Costa “the capital of eco-tourism” Rica ain’t on the list, mostly because of its booming underage sex trade... Costa Rica is credited with having the region’s largest child prostitution problem and has thus been flagged by INTERPOL, as the country is fast becoming the hemispheric capital of sex tourism.--The Faster Times
The government in Cambodia supports “Child Safe Tourism” with hotel staffers who participate in preventing and reporting child labor violations including sex tourism involving children. Implementation of literacy programs is a key recommendation for tackling prostitution in key tourist areas of Cambodia. Being able to read and write is a skill most prostitutes in Cambodia lack and “prerequisite to improve their livelihood options”.-- Boarding Area
Nothing gets me quite as spun up into a lather as sex tourism. I don't write about it much because of the foam factor, but I've seen it -- I had to pull myself together something fierce in a cafe in Phnom Pehn once because really, the guy was much bigger than I am and what was I going to change by yelling "YOU SHOULD BE ASHAMED OF YOURSELF" at a working girl and her "customer" in a restaurant? Thankfully, she appeared to be of age, and weirdly, as strident as I am about sex tourism, I also think a well managed prostitution industry is not the great evil it's painted as. There, I've said it. But it gets uglier, it gets worse. Children get roped into sex tourism kids suffer in ways that, well, heartbreaking is not a big enough word for how those lives are ruined.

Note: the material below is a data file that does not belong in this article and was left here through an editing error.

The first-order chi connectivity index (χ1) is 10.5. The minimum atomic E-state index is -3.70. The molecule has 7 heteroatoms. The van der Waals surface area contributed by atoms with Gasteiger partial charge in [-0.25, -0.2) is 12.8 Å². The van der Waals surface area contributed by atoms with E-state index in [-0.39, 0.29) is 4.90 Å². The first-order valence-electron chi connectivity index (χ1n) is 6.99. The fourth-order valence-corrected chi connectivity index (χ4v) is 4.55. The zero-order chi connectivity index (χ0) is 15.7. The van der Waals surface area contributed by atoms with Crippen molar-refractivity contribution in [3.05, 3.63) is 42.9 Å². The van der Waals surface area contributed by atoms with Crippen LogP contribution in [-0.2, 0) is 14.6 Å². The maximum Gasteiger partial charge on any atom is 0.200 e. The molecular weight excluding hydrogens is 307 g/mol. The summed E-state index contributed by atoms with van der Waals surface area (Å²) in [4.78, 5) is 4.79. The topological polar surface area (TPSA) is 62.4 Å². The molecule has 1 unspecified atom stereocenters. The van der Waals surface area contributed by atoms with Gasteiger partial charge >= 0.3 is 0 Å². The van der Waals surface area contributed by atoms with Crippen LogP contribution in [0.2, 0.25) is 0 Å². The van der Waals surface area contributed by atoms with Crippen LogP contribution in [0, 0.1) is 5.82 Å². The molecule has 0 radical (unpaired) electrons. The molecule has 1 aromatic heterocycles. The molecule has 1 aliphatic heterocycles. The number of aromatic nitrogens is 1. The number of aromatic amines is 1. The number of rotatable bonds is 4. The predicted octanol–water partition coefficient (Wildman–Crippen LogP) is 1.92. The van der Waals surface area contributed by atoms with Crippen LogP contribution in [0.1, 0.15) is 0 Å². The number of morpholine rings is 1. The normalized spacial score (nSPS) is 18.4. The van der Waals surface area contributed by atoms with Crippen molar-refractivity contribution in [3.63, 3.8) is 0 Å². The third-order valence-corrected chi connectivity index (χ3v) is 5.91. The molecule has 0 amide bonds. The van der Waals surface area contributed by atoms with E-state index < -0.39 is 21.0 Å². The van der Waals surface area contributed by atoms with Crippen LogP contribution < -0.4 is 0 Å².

The Born to Fly Project is a strategic 4-stage plan to educate kids, parents, and teachers about the dangers of child trafficking—with the ultimate goal of ending it.
Diana says that travelers are in a unique place to help stop sex tourism, especially as it affects kids. She contacted me because Human Trafficking Awareness Day is coming up, it's January 11, and she was hoping I could help spread the word about what travelers can do.
Let’s say you’re a travel writer. Maybe you were in Bangkok last month and saw something that just didn’t look right—a 5-year-old girl walking with someone obviously not her father. Or perhaps you were wandering through Mumbai and wondered about those cages you saw in upper-floor windows. (They hold little girls smuggled in from Nepal.) Maybe you wondered what you could possibly do to make a difference.
Blog about what you’ve seen, what you did about it (or wished you’d done), or anything else that sheds light on the horror that 1 million kids a year are forced to endure.
I know, I know. It's awful. It's impossible to bear, and to think about writing about this in the middle of your travels to see some great wonder of the world... my insides seize right now, at my desk in Seattle. But I'm also a believer in the value of travelers as activists, in the idea that travelers can make change for the better in the places they visit. I'm a fan of voluntourism as an idea, but I'll fess up: I haven't done any of it myself. I save it up for when I'm back at home and then, consider my actions. And I'm grateful -- and aware that it's not nearly enough -- to be involved in travelblogger driven efforts like Passports with Purpose.
I'm rambling. What I meant to say is that January 11th is Human Trafficking Awareness Day. If you've seen something in your travels that "isn't quite right", as Diana suggested, that's a good day to blog about it. You could give money to causes that provide education for kids in impoverished places. You could travel in the style of Stay Another Day, a resource that lists places in Laos, Cambodia, and Vietnam that are GREAT places to spend your money without sacrificing any of your "I'm not working, I'm on vacation!" mojo. There are lots of resources if you want to act. My stance on this is really not far off from Diana's quote above. I believe in the power of storytelling and if you're out in the world and see a story that needs telling, please do so. It can make a huge difference.
Pam blogs about travel and other adventures at Nerd's Eye View.
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